See RMED Int'l, Inc. v. Sloan's Supermarkets, Inc., 207 F. Supp. 2d 292, 296 (S.D.N.Y. 2002).
In re Houbigant, Inc., 914 F. Supp. at 1001.
Morse/Diesel, Inc. v. Fidelity and Deposit Co. of Maryland, 768 F. Supp. 115, 116 (S.D.N.Y. 1991).
Under New York law, a judgment dismissing a claim as barred by the statute of limitations is treated as a judgment on the merits for res judicata purposes, and has full claim preclusive effect. Under Semtek International Inc. v. Lockheed Martin Corp., "the claim-preclusive effect of [a New York] federal court's dismissal `upon the merits' of petitioner's action on statute-of-limitations grounds is governed by a federal rule that in turn incorporates [New York's] law of claim preclusion." If the Seippels were to refile the claims dismissed by this Court as time-barred in a court of another jurisdiction, that court would be required to apply New York preclusion rules, and to dismiss their claims on the basis of res judicata. The Court overlooked the effect of Bray, Garguil, Smith and Semtek in granting the Seippels leave to refile elsewhere.
See Bray v. New York Life Insurance Co., 851 F.2d 60, 64 (2d Cir. 1988); Garguil v. Tompkins, 790 F.2d 265, 269 (2d Cir. 1986); Smith v. Russell Sage College, 54 N.Y.2d 185, 194 (1981). The Seippels argue, citing practice commentaries, that "the theory of the statute of limitations generally followed in New York is that the passing of the applicable limitations period does not wipe out the substantive right; it merely suspends the remedy." Opp'n Mem. at 2 (citing D. Seigel, N.Y. Prac. § 34, p. 40 (1999)). However, this Court is bound by the holdings of Bray, Garguil, and Smith.
Semtek Int'l Inc. v. Lockheed Martin Corp., 531 U.S. 497, 509 (2001).
The Sidley Defendants' memorandum reiterates, clearly and at length, arguments made obliquely and allusively in their original papers. For that reason, the Court might, as the Seippels urge, deny the motion for reconsideration. However, reconsideration, in this case, will contribute to the "conservation of scarce judicial resources." If the Seippels were to file their claims in another court, that court would have no choice but to dismiss them. No purpose would be served by requiring another court to engage in that useless exercise. Nor should the Sidley Defendants be put to the burden of responding to a doomed suit. Accordingly, the Sidley Defendants' motion for reconsideration is granted.
See Jenkens Gilchrist Reply Memorandum of Law in Further Support of Motion to Dismiss at 10 (citing Semtek). The Sidley Defendants incorporated the arguments of Jenkens Gilchrist into their reply memorandum. See Sidley Defendants Reply Memorandum of Law in Further Support of Motion to Dismiss at 7, n. 3.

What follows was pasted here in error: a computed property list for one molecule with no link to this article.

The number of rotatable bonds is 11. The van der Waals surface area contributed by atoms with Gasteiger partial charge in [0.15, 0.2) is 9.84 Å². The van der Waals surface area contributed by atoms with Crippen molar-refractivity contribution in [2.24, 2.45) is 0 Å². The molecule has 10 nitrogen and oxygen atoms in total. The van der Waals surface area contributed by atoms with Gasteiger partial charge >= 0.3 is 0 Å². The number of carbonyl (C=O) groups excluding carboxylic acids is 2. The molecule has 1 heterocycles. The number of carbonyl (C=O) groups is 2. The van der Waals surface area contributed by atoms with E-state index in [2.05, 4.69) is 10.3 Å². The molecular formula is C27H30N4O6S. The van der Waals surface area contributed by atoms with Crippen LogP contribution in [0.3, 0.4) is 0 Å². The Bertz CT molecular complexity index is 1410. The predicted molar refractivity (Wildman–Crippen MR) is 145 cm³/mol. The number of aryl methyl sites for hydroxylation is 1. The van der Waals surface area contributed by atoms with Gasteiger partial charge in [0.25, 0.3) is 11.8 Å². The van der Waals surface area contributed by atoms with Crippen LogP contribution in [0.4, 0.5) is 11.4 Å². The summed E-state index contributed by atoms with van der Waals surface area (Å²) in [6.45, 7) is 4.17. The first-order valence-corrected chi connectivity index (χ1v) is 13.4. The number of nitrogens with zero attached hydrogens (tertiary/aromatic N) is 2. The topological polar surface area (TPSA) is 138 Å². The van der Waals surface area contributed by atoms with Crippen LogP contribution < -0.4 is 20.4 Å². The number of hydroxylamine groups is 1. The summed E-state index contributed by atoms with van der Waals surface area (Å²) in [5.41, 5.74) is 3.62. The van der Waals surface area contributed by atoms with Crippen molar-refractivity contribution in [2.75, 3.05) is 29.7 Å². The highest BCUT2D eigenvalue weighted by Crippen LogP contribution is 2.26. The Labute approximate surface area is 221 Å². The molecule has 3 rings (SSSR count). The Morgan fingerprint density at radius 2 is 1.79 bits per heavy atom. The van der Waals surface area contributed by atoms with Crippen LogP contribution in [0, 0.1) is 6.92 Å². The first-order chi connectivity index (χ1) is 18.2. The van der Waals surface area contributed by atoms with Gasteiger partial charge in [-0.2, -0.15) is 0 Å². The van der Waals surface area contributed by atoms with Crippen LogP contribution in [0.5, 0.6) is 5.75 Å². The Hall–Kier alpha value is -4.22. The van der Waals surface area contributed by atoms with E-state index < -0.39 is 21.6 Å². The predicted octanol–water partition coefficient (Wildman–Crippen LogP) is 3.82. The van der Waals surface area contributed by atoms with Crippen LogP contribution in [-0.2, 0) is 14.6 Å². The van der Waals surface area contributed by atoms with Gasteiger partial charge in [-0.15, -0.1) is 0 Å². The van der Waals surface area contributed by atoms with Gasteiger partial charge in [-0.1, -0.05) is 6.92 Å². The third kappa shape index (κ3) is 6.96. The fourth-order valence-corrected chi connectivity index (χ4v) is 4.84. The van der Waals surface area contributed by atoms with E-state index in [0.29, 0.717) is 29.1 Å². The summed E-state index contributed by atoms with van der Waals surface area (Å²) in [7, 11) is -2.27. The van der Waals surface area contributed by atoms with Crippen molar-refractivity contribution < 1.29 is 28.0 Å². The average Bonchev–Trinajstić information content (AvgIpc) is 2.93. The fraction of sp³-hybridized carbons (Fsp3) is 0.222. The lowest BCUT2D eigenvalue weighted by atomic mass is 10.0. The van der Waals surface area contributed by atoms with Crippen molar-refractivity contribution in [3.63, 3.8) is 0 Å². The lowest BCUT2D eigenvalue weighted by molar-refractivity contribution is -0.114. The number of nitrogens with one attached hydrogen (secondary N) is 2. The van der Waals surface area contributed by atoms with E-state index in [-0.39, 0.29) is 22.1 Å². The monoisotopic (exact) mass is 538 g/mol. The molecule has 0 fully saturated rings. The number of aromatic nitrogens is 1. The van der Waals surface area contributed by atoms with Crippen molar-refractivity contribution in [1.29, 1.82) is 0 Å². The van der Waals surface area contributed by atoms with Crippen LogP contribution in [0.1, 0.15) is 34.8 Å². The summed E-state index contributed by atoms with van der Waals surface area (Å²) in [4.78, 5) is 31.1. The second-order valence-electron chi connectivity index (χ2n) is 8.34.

In re Health Mgmt. Sys., Inc. Secs. Litig., 113 F. Supp. 2d at 614.
At first blush, this result may seem unfair. It was only by the operation of New York's borrowing statute that the Seippels' malpractice claim was found to be time-barred; had the Seippels originally brought that claim in another jurisdiction ( e.g., Virginia), it would not have been time-barred. On initial consideration, it appeared to the Court that fairness required that the Seippels be allowed to refile their claims in a jurisdiction where they might proceed to a determination on the merits. Having given the matter further thought, however, the result urged by the Sidley Defendants, though it may seem harsh, is justified by important policy concerns. Plaintiffs should not be encouraged or permitted to forum shop, by bringing a claim in New York that is likely time-barred, safe in the knowledge that if it is found to be untimely, they are free to pursue it elsewhere. Indeed, it is the clear purpose of New York's borrowing statute to discourage such forum-shopping.
See N.Y.C.P.L.R. § 202 (McKinney 2003). Under New York's borrowing statute, where a plaintiff who is not a resident of New York sues based upon a cause of action that accrued outside New York, the court must apply the shorter limitations period of either New York or the state where the cause of action accrued.
See Manning v. Utils. Mut. Ins. Co., 254 F.3d 387, 396 (2d Cir. 2001) (stating that purpose of borrowing statute is to "discourage forum shopping").
For the foregoing reasons, the Sidley Defendants' motion for reconsideration is granted. The August 25 Order is hereby amended to clarify that the Seippels' time-barred claims against the Sidley Defendants for malpractice, negligent misrepresentation, breach of contract, and breach of fiduciary duty are dismissed with prejudice; the Seippels are precluded from refiling these claims in another jurisdiction.